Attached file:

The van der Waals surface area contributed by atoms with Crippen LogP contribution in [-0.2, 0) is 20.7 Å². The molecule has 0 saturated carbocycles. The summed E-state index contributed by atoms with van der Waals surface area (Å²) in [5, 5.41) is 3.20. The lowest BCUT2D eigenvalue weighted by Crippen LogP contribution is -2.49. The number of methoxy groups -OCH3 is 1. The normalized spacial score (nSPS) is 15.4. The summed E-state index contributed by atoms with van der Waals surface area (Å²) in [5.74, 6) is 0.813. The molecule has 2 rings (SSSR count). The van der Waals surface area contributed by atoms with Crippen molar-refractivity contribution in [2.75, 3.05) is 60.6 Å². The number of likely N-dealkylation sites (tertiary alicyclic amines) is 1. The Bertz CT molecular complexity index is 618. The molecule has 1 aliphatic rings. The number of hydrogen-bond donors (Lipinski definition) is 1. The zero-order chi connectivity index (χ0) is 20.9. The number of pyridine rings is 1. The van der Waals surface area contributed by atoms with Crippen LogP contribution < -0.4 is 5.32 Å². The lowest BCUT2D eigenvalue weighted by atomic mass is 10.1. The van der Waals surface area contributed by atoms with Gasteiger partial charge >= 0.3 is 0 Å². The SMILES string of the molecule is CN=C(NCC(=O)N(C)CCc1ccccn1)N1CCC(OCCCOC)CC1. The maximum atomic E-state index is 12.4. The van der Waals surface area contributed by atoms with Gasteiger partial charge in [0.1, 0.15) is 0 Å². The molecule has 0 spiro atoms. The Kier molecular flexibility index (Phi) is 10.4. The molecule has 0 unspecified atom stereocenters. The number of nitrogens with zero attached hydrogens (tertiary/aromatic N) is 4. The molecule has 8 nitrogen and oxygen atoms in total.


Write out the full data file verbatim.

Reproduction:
The van der Waals surface area contributed by atoms with Crippen LogP contribution in [-0.2, 0) is 20.7 Å². The molecule has 0 saturated carbocycles. The summed E-state index contributed by atoms with van der Waals surface area (Å²) in [5, 5.41) is 3.20. The lowest BCUT2D eigenvalue weighted by Crippen LogP contribution is -2.49. The number of methoxy groups -OCH3 is 1. The normalized spacial score (nSPS) is 15.4. The summed E-state index contributed by atoms with van der Waals surface area (Å²) in [5.74, 6) is 0.813. The molecule has 2 rings (SSSR count). The van der Waals surface area contributed by atoms with Crippen molar-refractivity contribution in [2.75, 3.05) is 60.6 Å². The number of likely N-dealkylation sites (tertiary alicyclic amines) is 1. The Bertz CT molecular complexity index is 618. The molecule has 1 aliphatic rings. The number of hydrogen-bond donors (Lipinski definition) is 1. The zero-order chi connectivity index (χ0) is 20.9. The number of pyridine rings is 1. The van der Waals surface area contributed by atoms with Crippen LogP contribution < -0.4 is 5.32 Å². The lowest BCUT2D eigenvalue weighted by atomic mass is 10.1. The van der Waals surface area contributed by atoms with Gasteiger partial charge >= 0.3 is 0 Å². The SMILES string of the molecule is CN=C(NCC(=O)N(C)CCc1ccccn1)N1CCC(OCCCOC)CC1. The maximum atomic E-state index is 12.4. The van der Waals surface area contributed by atoms with Gasteiger partial charge in [0.1, 0.15) is 0 Å². The molecule has 0 spiro atoms. The Kier molecular flexibility index (Phi) is 10.4. The molecule has 0 unspecified atom stereocenters. The number of nitrogens with zero attached hydrogens (tertiary/aromatic N) is 4. The molecule has 8 nitrogen and oxygen atoms in total.